Cornwall could introduce new tourism tax for holidaymakers

Cornwall is a very popular staycation spot for Britons who want to remain in the UK during the holidays.

But the huge influx of tourists to the seaside county makes both an economic and environmental impact.

A committee report showed that Cornwall gets around four million holiday visitors and around 12 million day visitors per year showing the immense value of tourism to the local economy.

However, such tourism can also result in a “reduction in air quality, environmental degradation at popular sites, increased demand on services and congestion”.

In a meeting just days ago, Cornwall Council heard details of how these impacts could be improved and suggested the tourist tax.

Cornwall is a popular staycation spot


A tourism tax was one proposed initiative, one that Manchester has already imposed.

Those visiting the bustling city of Manchester will pay an additional £1 per night added to the cost of their room.

The additional fee will be capped at 21 successive days, however, for those who are enjoying longer stays.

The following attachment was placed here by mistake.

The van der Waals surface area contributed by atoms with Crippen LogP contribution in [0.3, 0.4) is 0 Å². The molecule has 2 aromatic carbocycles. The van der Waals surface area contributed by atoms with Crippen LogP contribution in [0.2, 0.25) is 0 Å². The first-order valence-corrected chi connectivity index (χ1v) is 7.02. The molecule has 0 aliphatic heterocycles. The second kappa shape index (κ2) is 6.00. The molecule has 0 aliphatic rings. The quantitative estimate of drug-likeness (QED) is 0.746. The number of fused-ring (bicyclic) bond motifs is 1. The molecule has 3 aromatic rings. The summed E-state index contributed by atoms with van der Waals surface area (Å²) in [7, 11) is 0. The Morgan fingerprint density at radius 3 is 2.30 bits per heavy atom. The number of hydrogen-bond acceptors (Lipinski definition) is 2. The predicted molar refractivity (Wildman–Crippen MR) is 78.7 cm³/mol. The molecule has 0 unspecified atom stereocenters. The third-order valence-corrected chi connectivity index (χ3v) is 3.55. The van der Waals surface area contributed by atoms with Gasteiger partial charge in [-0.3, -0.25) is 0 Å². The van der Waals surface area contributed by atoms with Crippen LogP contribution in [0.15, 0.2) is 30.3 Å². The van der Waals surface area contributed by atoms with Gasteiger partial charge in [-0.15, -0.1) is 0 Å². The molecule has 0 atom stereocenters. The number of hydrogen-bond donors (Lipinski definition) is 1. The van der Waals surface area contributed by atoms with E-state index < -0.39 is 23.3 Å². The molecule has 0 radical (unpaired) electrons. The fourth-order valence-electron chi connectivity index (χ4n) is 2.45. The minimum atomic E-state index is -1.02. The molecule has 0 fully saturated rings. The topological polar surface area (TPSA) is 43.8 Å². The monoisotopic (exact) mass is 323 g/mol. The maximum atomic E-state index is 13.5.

It applies to those staying at 74 hotels and short-stay apartments in Manchester city centre and parts of Salford.

Cornwall Cllr Thomas said: “In terms of a tourist tax, which in my opinion hasn’t been referenced enough – there’s a fear that people will be against it.

“Manchester has demonstrated that people will not be negative when it’s actually put in place – £1 a night per person up to a maximum of 21 nights would bring in revenue that people in this Duchy would feel was paying for the facilities that people visiting are using.”

There is a chance that some holidaymakers would be put off by a tourism tax in Cornwall if they introduced a similar charge to Manchester.

Many may decide instead to visit UK areas that do not impose such a fee.

Beach in Cornwall

Swimmers and seaside enthusiasts from all over flock to Cornwall’s beautiful beaches


However, it would bring money into the economy to pay for the facilities visitors are using.

But the tourism tax wasn’t the only idea proposed at the meeting to reduce the negative impact of possible overtourism.

Another idea was that Cornwall Council should have more control over the short-term Airbnb-style holiday let market and how it impacts local housing.

A second recommendation was that schools and colleges across England could stagger their holiday periods to spread out when people can visit Cornwall, rather than have a huge influx during peak periods.

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